By Julian Strachan ’16 Originally written and published in the 2013-4 edition of the Meridian Journal
In Robert O. Keohane and Joseph S. Nye’s book entitled, Power and Interdependence, the terms “sensitivity,” and “vulnerability” are expressed as ideas surrounding the ability of a state to influence its own affairs within the framework of an interdependent relationship. Sensitivity, “involves degrees of responsiveness within a policy framework—how quickly do changes in one country bring costly changes in another, and how great are the costly effects.” Vulnerability can be described as, “the relative availability and costliness of the alternatives that various actors face.” In more distilled terms, sensitivity is used to describe the pressures faced by various State actors as the result of others’ actions, while vulnerability is how open their options are to changing the processes and framework of their own structure to suit their needs. While Keohane and Nye claim that, “we must be careful not to define interdependence entirely in terms of situations of evenly balanced mutual dependence,” noting that strong economic, political, and military powers can be interdependent with smaller powers, it is hard to make the claim that these smaller powers do not struggle more often with the effects of sensitivity and vulnerability. Because of the pressure from international organizations such as the International Monetary Fund to press weaker economic powers towards adopting a more liberal economic policy, smaller states find themselves more sensitive and vulnerable to changes in the world than larger states do.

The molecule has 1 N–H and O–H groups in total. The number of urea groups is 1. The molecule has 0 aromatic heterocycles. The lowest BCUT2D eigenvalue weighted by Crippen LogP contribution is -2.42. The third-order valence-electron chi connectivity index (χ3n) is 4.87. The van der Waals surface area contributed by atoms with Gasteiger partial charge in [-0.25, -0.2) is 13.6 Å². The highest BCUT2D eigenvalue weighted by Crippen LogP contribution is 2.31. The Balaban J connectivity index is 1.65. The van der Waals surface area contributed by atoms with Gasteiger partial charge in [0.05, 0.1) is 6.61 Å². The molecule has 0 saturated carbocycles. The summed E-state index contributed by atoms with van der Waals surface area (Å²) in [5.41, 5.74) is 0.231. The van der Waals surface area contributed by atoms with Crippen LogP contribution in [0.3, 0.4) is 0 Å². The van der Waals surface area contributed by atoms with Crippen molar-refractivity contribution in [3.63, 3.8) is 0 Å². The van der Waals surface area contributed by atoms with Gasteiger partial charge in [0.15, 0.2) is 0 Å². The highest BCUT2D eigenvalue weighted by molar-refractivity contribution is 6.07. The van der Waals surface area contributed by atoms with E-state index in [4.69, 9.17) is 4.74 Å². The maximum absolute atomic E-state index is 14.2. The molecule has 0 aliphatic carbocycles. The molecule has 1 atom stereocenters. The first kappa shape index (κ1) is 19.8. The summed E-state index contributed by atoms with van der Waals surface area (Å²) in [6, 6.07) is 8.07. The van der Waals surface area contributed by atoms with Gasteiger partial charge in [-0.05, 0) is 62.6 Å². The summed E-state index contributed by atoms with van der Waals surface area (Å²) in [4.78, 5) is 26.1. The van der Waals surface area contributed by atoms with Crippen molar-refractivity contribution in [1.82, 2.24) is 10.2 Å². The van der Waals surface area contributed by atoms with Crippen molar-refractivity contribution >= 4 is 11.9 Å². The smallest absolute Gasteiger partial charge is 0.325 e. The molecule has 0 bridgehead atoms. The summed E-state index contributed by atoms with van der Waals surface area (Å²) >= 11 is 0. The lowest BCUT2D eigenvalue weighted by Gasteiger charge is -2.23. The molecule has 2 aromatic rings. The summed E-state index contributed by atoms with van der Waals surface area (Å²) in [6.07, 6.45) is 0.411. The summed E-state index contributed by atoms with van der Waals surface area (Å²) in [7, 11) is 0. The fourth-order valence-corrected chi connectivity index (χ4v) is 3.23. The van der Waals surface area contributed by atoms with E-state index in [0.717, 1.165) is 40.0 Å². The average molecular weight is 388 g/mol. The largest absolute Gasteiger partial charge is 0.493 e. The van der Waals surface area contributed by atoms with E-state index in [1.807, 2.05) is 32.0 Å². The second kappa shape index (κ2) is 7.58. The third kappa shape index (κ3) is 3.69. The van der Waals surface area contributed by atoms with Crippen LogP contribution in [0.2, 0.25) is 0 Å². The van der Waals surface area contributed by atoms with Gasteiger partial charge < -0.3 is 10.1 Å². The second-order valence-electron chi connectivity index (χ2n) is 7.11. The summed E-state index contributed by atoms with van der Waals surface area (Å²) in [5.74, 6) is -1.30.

By definition, adopting liberal economic policies is relinquishing direct control over aspects of a state’s economy. It is a promise to abide by the norms of international regimes in return for the benefits that these organizations provide. Most often the call is for free trade, a hands-off approach for a state that hedges loss in overall control of national and international markets against the gains of freely moving labor and currency. These regimes however have been set-up with the interest of the world powers in mind; and states like France, England, and the United States have had a very explicit desire to remove all barriers to trade because the cost is imperceptible compared to the profits derived from these very agreements. When looking at the US it immediately becomes clear, that although Washington may have a very liberal economic policy, the US is not very sensitive or vulnerable to outside economic forces. Sensitivity and vulnerability however must be taken as comparisons rather than absolute numbers. Keohane and Nye note in 1971, “The United States was less sensitive than Japan to petroleum price rises…but as rapid price increases and long lines at gasoline stations showed, the United States was indeed sensitive to the outside change.” The US has an outstanding diversification of products and resources. However,owever this has led to the ability to rapidly adapt to changes when confronted with adversity. Smaller nations face a crisis of identity when dealing with international regimes such as the IMF. The practical decision to abide by the rules and regulations of the liberal agenda and forgo their natural, sovereign rights has a huge bearing on a small state’s ability to avoid rapid backlash in the event of an economic, political, or social event. It begs the question if it is advantageous for these states to lose out on a large amount of sovereignty for the benefits of free trade. most economists would agree that this is in fact the case, especially in the case of the IMF and other liberal organizations. The ability to have an international lender available reduces the strain on individual states that lack theability to obtain the resources vital to operation of their nation. It spurs investment in infrastructure rather than enables a short-term, or costly decision like conflict. Within the world of international trade, in theory, absolute gains are always positive for every state actor. The difference between economic powerhouses and smaller nations however is the relative tradeoff of sensitivity and vulnerability to economic gains. The relative trade-off for smaller states is much greater than their economically stronger partners and it comes down to a matter of diversification. This idea comes back to the previously discussed issue of oil in the US. The US does not rely on a single state to provide its oil. Instead, it produces much of its own oil, and even in the case of a sudden decline on oil supply, such as an embargo, there is no single way to completely sever the US from some degree of oil production. In addition to this, because of oil trade in dollars, the US continues to have a profit net gain within the oil market. In this way the dependence on larger states acts as a web. Severing a single strand of the web does not have a great effect because each individual strand shares the burden. It can then be extrapolated that larger states enter trade agreements as a matter of profitability, not of necessity. Diversification of trading partners is key in sensitivity to individual trading partners. Less economically powerful states do not have the same luxury of picking and choosing their trading partners because of their lack of self-production and diversified resources. It can be concluded that free trade and liberal economic policy helps these smaller states economically, although it also greatly reduces their capability to recover from shocks in the market because, unlike the greater powers, the web has a limited number of strands in the first place. It should be noted that this thesis relies on assumption that free trade is mutually beneficial to all countries in question, and is the basis of this examination. When put into the perspective of sovereignty it seems almost crazy that a state would be willing to sacrifice control over potential growth but that is the world of today. Simply put, a smaller economic state is more dependent on its larger trading partners than the larger trading partners are on the smaller state. It could almost be described as a luxury for the larger state to be interdependent with the smaller state, while the other way around begs necessity. The buy-in to participate with these markets more largely affects these smaller states as they constitute a greater portion of their overall gains than the economically better off states. That buy-in is greater sensitivity to other nations’ choices and greater vulnerability by agreeing to not use certain methods as described by the international regime they are beholden to. Robert O. Keohane and Joseph S. Nye, Power and Interdependence: Third Edition (New York: Longman, 2000) Julian Strachan is majoring in International Affairs